Multiply both sides by \( z \) to get \( z^n = i|z|^2 \Rightarrow |z| = 1 \) after considering the modulus of both sides.
So, we get \( z^n = i \) which are just the nth roots of \( i \).

Sorry, I should have added that. Express \(i \) as \(e^{i\pi/2} \), and let \( z = e^{i\theta} \)
We have n roots given by,
( \( k \) goes from \( 0 \) to \( n - 1 \)):
\( z^n = e^{i\pi/2} \\ \Rightarrow e^{in\theta} = e^{i\pi/2} \\ \Rightarrow n\theta = 2k\pi + \pi/2 \\ \Rightarrow \theta = \frac{(4k+ 1)\pi}{2n} \\ \Rightarrow z_k = e^{\frac{i(4k+ 1)\pi}{2n}} \)

@Anik Mandal
–
Sure!
When you look at the complex plane, you see this:

the complex plane

Each point in this plane determines a unique complex number.
For a point, the x coordinate determines the real part, and the y coordinate determines the imaginary part.
In the figure, we have \( z = x + iy \).
This is called the Cartesian representation of a complex number. We can also represent complex numbers in another form, called the polar form.
In the polar form, each number is represented by two parameters, its modulus (r in the figure, the distance from the origin) and its argument (\( \phi \), the angle shown in the figure). By varying these parameters, we can reach every complex number.
But if you think about it, how can the argument take a unique value for a specific \(z \)?
Indeed, if we rotated the angle by \( 2\pi \) radians then we would get the same number again. If we rotated it by \( 2\pi \) again, for a total of \(4 \pi \) radians, we would get \( z \) again! So we've seen that the argument is not affected by adding a multiple of \(2\pi\).
Keep this in mind whenever we think about arguments of complex numbers.

We need to find a way to relate the two representations. Trigonometry is the way!
Looking at the right-angled triangle in the figure,
\(x = r \cos \phi \), and \( y = r \sin \phi \), so, \(z = r( \cos \phi + i\ sin \phi )\)
It looks neat.
But where does \(e^{i\phi}\) come from? The answer is here, Euler's formula.
This is the reason why complex numbers are so powerful. With this, we have,
\(e^{i\phi} = (\cos \phi + i\ sin \phi ) \), so \( z = r e^{i\phi} \)
If I'm saying \(z_1 = r_1e^{i\phi_1} = z_2 = r_2e^{i\phi_2}\), I mean their moduli are equal, but their arguments could differ by a multiple of \(2\pi\). So \( \phi_1 - \phi_2 = 2k\pi\) for some integer \(k \).

This is where \( n\theta = 2k\pi + \frac{\pi}{2} \) comes from, \( n \theta \) is the same angle as \( \frac{\pi}{2} \) upto a multiple of \(2\pi\).

Easy Math Editor

`*italics*`

or`_italics_`

italics`**bold**`

or`__bold__`

boldNote: you must add a full line of space before and after lists for them to show up correctlyparagraph 1

paragraph 2

`[example link](https://brilliant.org)`

`> This is a quote`

Remember to wrap math in \( ... \) or \[ ... \] to ensure proper formatting.`2 \times 3`

`2^{34}`

`a_{i-1}`

`\frac{2}{3}`

`\sqrt{2}`

`\sum_{i=1}^3`

`\sin \theta`

`\boxed{123}`

## Comments

Sort by:

TopNewestMultiply both sides by \( z \) to get \( z^n = i|z|^2 \Rightarrow |z| = 1 \) after considering the modulus of both sides. So, we get \( z^n = i \) which are just the nth roots of \( i \).

Log in to reply

What about z=0?

Log in to reply

Smooth observation, missed that during the multiplication. Then we also require \( n > 1 \), though.

Log in to reply

Log in to reply

How to find the nth roots of \(i\)?

Log in to reply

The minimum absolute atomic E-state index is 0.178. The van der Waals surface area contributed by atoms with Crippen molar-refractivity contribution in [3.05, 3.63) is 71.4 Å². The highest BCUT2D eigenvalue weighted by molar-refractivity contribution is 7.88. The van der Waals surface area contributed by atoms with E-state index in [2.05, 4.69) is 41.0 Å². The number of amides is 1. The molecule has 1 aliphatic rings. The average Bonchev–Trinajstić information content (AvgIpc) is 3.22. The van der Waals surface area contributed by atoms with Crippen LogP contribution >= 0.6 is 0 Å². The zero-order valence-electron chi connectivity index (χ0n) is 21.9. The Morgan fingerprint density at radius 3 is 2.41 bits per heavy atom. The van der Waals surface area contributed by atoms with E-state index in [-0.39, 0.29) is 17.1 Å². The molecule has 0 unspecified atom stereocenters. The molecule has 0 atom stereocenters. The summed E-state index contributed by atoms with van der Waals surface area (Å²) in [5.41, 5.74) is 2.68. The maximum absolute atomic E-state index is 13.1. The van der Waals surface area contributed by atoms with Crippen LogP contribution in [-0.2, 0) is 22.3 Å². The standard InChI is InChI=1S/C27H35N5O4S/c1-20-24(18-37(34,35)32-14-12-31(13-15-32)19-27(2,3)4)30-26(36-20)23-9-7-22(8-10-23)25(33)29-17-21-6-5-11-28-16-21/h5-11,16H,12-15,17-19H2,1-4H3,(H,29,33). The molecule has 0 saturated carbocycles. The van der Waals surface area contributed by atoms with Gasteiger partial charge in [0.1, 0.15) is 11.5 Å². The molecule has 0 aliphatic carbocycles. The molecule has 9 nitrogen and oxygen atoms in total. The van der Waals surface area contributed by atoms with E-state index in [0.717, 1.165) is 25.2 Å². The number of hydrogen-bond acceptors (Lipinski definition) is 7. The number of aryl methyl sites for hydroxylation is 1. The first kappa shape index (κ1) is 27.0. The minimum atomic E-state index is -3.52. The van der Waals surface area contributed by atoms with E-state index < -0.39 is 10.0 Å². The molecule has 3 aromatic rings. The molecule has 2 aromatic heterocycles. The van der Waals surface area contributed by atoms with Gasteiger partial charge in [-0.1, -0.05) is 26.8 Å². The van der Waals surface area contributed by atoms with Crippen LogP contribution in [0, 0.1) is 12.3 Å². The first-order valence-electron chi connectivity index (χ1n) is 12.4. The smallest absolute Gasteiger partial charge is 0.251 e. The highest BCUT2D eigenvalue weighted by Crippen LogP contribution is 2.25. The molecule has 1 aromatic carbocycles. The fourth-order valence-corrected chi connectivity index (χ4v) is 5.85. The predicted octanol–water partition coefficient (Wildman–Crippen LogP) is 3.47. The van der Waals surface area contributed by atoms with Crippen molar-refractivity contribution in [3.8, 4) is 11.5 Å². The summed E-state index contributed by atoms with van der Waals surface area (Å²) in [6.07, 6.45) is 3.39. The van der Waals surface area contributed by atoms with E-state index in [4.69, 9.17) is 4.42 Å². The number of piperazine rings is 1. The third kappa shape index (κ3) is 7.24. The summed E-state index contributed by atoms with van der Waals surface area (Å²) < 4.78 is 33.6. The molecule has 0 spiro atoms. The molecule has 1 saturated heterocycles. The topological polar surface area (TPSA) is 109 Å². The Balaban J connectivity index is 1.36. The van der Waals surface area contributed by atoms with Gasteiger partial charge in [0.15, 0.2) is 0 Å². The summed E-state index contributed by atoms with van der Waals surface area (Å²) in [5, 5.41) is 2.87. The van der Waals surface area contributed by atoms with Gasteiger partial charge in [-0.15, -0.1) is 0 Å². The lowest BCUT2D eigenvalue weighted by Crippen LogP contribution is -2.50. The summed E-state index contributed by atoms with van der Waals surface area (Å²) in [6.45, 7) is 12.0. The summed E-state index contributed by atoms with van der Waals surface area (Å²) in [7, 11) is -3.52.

Sorry, I should have added that. Express \(i \) as \(e^{i\pi/2} \), and let \( z = e^{i\theta} \) We have n roots given by,

( \( k \) goes from \( 0 \) to \( n - 1 \)):

\( z^n = e^{i\pi/2} \\ \Rightarrow e^{in\theta} = e^{i\pi/2} \\ \Rightarrow n\theta = 2k\pi + \pi/2 \\ \Rightarrow \theta = \frac{(4k+ 1)\pi}{2n} \\ \Rightarrow z_k = e^{\frac{i(4k+ 1)\pi}{2n}} \)

Log in to reply

Log in to reply

When you look at the complex plane, you see this:

the complex plane

For a point, the x coordinate determines the real part, and the y coordinate determines the imaginary part. In the figure, we have \( z = x + iy \).

This is called the Cartesian representation of a complex number. We can also represent complex numbers in another form, called the polar form.

In the polar form, each number is represented by two parameters, its modulus (r in the figure, the distance from the origin) and its argument (\( \phi \), the angle shown in the figure). By varying these parameters, we can reach every complex number.

But if you think about it, how can the argument take a unique value for a specific \(z \)?

Indeed, if we rotated the angle by \( 2\pi \) radians then we would get the same number again. If we rotated it by \( 2\pi \) again, for a total of \(4 \pi \) radians, we would get \( z \) again! So we've seen that the argument is not affected by adding a multiple of \(2\pi\).

Keep this in mind whenever we think about arguments of complex numbers.

We need to find a way to relate the two representations. Trigonometry is the way!

Looking at the right-angled triangle in the figure,

\(x = r \cos \phi \), and \( y = r \sin \phi \), so, \(z = r( \cos \phi + i\ sin \phi )\)

It looks neat.

But where does \(e^{i\phi}\) come from? The answer is here, Euler's formula.

This is the reason why complex numbers are so powerful. With this, we have,

\(e^{i\phi} = (\cos \phi + i\ sin \phi ) \), so \( z = r e^{i\phi} \)

If I'm saying \(z_1 = r_1e^{i\phi_1} = z_2 = r_2e^{i\phi_2}\), I mean their moduli are equal, but their arguments could differ by a multiple of \(2\pi\). So \( \phi_1 - \phi_2 = 2k\pi\) for some integer \(k \).

This is where \( n\theta = 2k\pi + \frac{\pi}{2} \) comes from, \( n \theta \) is the same angle as \( \frac{\pi}{2} \) upto a multiple of \(2\pi\).

Log in to reply

Log in to reply

Thus k is from 0 to (n-1).

Log in to reply

Log in to reply

Log in to reply

Put \(x=pi/2,5pi/2,9pi/2 \cdots ,2kpi +pi/2\), all will yeild i.

Hope this helps.

Log in to reply

Log in to reply